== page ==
I came across the term “post-modern pietism” in a twitter exchange regarding this article from Stephen Altrogge, God doesn’t care what you eat. The thrust of the article is how we can create spiritual elitism out of food preferences, most notably the Daniel Diet. Altrogge states,
Jesus’ point is that food in and of itself is not spiritual. It goes in the mouth and comes out the other end. Eating a particular food does not make us more or less spiritual. Vegetables are not more godly than meat. Organic is not more godly than processed. Oreos and Cheez-Whiz are just as holy as homegrown basil. An Eden diet is not more pleasing to God than a Paleo diet or South Beach diet. All foods are clean and can be eaten and enjoyed.
Why does this even matter? Do I care if you are on The Eden Diet or The Daniel Diet or The Maker’s Diet? Nope, not one bit. If a particular diet helps you lose weight, great! But, we Christians have a tendency to moralize our preferences and create artificial spirituality. If we say that God wants us to eat a particular food group we are on the verge of creating spiritual cliques in the church. The most godly people follow a particular diet, the less godly people eat processed food. A diet can become a stumbling block to the gospel and a source of spiritual elitism.
He strikes to the heart of something that has bothered me about how we treat the Bible, especially the Old Testament, as a prescription for life principles today. Now, don’t get me wrong, I do believe that the Old Testament instructs us in the right character that we should have. But it does something so much more. When Jesus indicated that all Scripture is about him (Luke 24:27), he was pointing out that everything that occurred prior to the Incarnation was about him. As Paul notes in Col. 1:16, all things were created through him for him.
So to see the book of Daniel as instructive for our eating habits sorely misses the point of the book. In God’s self-revelation of himself so that we might know him, his character, his will and expectation for us, Daniel was not written to give us a diet plan, but to demonstrate his plan through the Son who expresses the fullness of God’s mind, will and character. This is the Christ-centered orientation of Scripture that provides us with the connection between God’s outworking of redemptive history and the means through history. I love the note in my ESV Bible about the theme of Daniel;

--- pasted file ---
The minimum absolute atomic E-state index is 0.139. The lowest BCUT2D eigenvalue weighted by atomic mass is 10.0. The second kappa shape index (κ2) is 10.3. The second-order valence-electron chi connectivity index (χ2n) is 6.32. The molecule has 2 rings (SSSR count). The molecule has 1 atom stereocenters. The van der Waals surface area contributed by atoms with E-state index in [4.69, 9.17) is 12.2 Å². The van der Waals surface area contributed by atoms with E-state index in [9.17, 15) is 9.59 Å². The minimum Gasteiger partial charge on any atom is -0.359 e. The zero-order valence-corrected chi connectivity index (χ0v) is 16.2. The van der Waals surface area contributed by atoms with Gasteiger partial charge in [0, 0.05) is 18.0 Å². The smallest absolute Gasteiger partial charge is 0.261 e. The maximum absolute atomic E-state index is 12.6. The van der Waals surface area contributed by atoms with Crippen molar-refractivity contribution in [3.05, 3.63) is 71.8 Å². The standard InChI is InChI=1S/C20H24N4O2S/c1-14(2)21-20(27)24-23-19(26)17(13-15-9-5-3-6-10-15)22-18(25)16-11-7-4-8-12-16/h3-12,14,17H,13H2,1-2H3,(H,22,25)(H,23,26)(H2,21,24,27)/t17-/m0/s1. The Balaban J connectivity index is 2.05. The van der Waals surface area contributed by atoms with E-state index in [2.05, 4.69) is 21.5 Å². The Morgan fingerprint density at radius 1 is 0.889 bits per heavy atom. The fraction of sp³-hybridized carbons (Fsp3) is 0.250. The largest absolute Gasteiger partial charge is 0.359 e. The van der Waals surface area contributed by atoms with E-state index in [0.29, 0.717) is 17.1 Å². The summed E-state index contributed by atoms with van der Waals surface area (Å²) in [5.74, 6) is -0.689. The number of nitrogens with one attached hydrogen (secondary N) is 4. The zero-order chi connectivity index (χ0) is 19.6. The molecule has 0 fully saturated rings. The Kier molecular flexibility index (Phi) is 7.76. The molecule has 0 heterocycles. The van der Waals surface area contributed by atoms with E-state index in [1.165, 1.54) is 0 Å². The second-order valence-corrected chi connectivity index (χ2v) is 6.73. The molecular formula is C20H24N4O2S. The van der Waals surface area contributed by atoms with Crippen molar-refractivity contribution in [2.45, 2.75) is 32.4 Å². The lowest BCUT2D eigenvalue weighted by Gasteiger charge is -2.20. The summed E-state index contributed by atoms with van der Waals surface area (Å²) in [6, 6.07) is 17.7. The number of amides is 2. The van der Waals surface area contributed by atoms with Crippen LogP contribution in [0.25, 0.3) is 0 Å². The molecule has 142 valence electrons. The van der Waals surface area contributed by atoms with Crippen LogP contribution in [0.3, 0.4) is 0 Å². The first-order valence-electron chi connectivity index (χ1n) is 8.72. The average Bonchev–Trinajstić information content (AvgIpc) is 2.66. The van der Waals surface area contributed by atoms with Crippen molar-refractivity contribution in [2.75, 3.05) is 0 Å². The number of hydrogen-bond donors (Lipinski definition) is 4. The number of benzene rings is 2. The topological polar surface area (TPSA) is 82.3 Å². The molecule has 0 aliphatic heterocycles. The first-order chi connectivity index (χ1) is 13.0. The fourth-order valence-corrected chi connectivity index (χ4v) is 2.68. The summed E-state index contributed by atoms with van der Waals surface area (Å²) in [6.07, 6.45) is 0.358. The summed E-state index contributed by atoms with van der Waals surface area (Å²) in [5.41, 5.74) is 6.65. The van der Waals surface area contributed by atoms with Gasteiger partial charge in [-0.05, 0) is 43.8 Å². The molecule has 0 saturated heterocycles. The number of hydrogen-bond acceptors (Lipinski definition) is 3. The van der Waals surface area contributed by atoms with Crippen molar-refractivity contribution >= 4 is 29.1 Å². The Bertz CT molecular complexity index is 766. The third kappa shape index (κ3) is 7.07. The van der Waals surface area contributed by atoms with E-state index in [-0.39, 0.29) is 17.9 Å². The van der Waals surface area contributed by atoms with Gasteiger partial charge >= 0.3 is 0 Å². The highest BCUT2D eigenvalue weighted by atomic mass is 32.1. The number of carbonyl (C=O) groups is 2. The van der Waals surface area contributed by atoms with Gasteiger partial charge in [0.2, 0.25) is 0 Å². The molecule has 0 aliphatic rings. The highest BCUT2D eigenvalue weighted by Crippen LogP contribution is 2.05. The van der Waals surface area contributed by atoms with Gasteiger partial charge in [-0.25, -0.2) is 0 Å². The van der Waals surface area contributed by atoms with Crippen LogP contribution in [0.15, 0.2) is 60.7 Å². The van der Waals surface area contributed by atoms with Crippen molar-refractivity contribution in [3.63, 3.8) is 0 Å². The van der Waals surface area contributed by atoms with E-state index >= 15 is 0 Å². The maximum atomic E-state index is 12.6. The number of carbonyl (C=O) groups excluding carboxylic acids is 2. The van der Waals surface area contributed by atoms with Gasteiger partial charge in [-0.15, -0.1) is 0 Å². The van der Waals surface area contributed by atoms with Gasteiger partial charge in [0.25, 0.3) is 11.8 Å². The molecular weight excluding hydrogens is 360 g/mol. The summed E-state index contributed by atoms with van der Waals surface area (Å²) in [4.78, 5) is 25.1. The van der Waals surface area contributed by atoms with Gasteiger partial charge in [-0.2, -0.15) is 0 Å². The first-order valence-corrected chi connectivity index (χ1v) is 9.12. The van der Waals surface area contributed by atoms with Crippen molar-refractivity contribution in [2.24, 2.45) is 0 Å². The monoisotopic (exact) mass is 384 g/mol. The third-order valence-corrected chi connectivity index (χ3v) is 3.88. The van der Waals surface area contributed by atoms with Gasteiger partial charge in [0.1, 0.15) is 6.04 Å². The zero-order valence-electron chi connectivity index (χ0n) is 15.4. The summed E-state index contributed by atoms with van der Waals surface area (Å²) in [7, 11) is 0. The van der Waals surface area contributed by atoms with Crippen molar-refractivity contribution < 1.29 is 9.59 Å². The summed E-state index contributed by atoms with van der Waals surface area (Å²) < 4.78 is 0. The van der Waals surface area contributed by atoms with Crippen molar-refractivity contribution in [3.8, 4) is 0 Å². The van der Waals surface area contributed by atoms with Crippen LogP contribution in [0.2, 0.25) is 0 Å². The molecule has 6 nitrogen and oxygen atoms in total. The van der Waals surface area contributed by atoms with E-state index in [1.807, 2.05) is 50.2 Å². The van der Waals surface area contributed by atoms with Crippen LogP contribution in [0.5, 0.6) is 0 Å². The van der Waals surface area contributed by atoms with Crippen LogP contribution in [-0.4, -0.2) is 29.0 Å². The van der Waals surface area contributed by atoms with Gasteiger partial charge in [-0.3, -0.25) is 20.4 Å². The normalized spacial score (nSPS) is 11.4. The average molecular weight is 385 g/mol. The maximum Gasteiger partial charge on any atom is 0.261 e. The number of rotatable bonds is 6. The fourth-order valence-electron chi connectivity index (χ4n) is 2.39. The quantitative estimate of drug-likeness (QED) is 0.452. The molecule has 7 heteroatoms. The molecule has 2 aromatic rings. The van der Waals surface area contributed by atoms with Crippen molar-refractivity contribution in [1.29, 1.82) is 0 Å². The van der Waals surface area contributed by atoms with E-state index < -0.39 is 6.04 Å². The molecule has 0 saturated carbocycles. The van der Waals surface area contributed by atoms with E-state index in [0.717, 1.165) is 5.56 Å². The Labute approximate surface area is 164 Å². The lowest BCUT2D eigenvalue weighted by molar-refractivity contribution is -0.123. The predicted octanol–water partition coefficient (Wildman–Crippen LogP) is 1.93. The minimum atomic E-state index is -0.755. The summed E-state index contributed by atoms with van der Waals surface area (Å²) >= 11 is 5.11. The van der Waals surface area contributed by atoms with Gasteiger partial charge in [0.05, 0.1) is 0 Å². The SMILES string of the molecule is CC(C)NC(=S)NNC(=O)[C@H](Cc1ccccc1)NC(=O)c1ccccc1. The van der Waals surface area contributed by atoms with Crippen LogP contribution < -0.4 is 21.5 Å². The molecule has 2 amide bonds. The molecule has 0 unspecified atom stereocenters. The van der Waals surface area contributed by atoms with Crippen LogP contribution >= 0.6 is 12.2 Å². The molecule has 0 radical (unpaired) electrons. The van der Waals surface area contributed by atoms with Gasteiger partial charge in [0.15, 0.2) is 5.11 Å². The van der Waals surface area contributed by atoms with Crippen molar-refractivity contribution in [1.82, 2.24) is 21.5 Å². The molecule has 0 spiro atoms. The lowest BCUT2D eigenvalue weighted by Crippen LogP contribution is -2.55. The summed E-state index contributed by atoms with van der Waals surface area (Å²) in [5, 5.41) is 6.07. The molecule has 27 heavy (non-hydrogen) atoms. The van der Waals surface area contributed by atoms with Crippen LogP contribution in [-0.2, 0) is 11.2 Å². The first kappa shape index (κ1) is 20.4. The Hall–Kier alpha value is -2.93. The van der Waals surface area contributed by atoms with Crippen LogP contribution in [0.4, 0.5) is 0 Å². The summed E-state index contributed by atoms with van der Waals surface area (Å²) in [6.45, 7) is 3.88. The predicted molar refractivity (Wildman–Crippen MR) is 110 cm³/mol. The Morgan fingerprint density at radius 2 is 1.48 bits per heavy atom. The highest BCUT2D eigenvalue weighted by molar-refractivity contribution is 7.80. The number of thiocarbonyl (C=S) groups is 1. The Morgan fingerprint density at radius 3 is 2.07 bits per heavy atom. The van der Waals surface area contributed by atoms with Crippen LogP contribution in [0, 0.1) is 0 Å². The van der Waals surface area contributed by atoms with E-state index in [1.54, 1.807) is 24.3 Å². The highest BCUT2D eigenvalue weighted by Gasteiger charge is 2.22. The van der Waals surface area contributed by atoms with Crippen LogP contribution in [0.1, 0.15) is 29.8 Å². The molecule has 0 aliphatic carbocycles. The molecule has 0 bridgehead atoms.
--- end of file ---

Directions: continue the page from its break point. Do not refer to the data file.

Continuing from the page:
The central theme of the book of Daniel is God’s sovereignty over history and empires, setting up and removing kings as he pleases (2:21; 4:34-37). All of the kingdoms of this world will come to an end and will be replaced by the Lord’s kingdom, which will never pass away (2:44; 7:27).
But it occurs to me that when we fragment Scripture and isolate parts disconnected from the redemptive narrative, it is easy to succumb to post-modern piety. By post-modern, I mean the source of truth found in one’s own interpretation of truth. So post-modern piety would mean, my holiness is contingent upon my own [interpretation] of holiness. I hate to say, but I believe that fragmenting Scripture facilitates this idea. If I can isolate a passage and make that the premise by which I can justify my holiness, than I can elevate my preference as the means by which holiness is achieve.
Along those lines, this post here, 7 Areas of Unbiblical Conscience Binding is quite instructive regarding the ways in which Christian can use preferences to bind the conscience in areas where we should have liberties.
1. Etiquette, dress and hygiene
5. Corporate Worship
6. Family Worship
7. Pastoral Ministry
It occurs to me that each of these areas that the author notes can be supported by isolating Scripture and then read our preferences into what makes us better Christians (translation: better than the ones who don’t grasp why our preferences matter to holiness and therefore are not as holy as we are).
Now please don’t misread. Of course holiness matters and is expressly stated throughout Scripture. But that holiness cannot be sourced in individual preferences. It must be characterized by God’s requirements for his people sourced in his moral law. We can look to what Jesus characterized as the greatest command in Scripture, to love the Lord with all your heart soul and mind and love your neighbor as yourself (Matt. 22:37). Loving God means much more than not watching TV, or going to certain types of movies or elevating dietary habits. It means a foundation rooted in the whole redemptive narrative of Scripture and considering what is consistent with reflecting the character of God who has reached down to his creation, gathered a people unto himself and called them “a chose race, royal priesthood, a holy nation” (1 Pet. 2:9 ala Exod. 19:5-6). It is in the Decalogue amplified in the New Testament that we root our piety, not on individual preferences from fragmented pieces of Scripture. In this context, we can put disputable matters and preferences in their place and anchor our holiness in the truth of who God called us to be. And we know this according to the whole counsel of Scripture, not just it’s segmented parts.